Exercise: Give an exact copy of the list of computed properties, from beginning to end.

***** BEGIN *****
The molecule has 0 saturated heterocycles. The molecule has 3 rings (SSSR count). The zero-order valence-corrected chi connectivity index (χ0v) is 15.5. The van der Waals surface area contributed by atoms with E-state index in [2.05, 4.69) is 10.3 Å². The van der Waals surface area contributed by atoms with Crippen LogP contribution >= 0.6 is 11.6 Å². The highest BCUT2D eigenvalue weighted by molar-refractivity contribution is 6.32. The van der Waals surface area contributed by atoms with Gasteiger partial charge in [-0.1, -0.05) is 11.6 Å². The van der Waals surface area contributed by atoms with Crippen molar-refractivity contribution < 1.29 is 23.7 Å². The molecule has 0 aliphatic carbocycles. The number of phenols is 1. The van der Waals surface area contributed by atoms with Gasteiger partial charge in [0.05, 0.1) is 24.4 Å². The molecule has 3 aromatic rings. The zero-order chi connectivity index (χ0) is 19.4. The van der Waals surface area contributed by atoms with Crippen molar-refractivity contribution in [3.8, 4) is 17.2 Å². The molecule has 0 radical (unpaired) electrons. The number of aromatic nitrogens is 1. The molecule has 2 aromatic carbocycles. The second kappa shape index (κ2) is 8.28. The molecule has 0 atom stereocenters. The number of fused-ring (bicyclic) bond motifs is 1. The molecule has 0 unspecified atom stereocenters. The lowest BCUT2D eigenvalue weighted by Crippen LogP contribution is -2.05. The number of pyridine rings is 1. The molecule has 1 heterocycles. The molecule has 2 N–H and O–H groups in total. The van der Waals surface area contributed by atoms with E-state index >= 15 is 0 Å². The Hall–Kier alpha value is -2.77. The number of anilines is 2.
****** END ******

The molecule has 0 saturated heterocycles. The molecule has 3 rings (SSSR count). The zero-order valence-corrected chi connectivity index (χ0v) is 15.5. The van der Waals surface area contributed by atoms with E-state index in [2.05, 4.69) is 10.3 Å². The van der Waals surface area contributed by atoms with Crippen LogP contribution >= 0.6 is 11.6 Å². The highest BCUT2D eigenvalue weighted by molar-refractivity contribution is 6.32. The van der Waals surface area contributed by atoms with Gasteiger partial charge in [-0.1, -0.05) is 11.6 Å². The van der Waals surface area contributed by atoms with Crippen molar-refractivity contribution < 1.29 is 23.7 Å². The molecule has 0 aliphatic carbocycles. The number of phenols is 1. The van der Waals surface area contributed by atoms with Gasteiger partial charge in [0.05, 0.1) is 24.4 Å². The molecule has 3 aromatic rings. The zero-order chi connectivity index (χ0) is 19.4. The van der Waals surface area contributed by atoms with Crippen molar-refractivity contribution in [3.8, 4) is 17.2 Å². The molecule has 0 radical (unpaired) electrons. The number of aromatic nitrogens is 1. The molecule has 2 aromatic carbocycles. The second kappa shape index (κ2) is 8.28. The molecule has 0 atom stereocenters. The number of fused-ring (bicyclic) bond motifs is 1. The molecule has 0 unspecified atom stereocenters. The lowest BCUT2D eigenvalue weighted by Crippen LogP contribution is -2.05. The number of pyridine rings is 1. The molecule has 1 heterocycles. The molecule has 2 N–H and O–H groups in total. The van der Waals surface area contributed by atoms with E-state index >= 15 is 0 Å². The Hall–Kier alpha value is -2.77. The number of anilines is 2.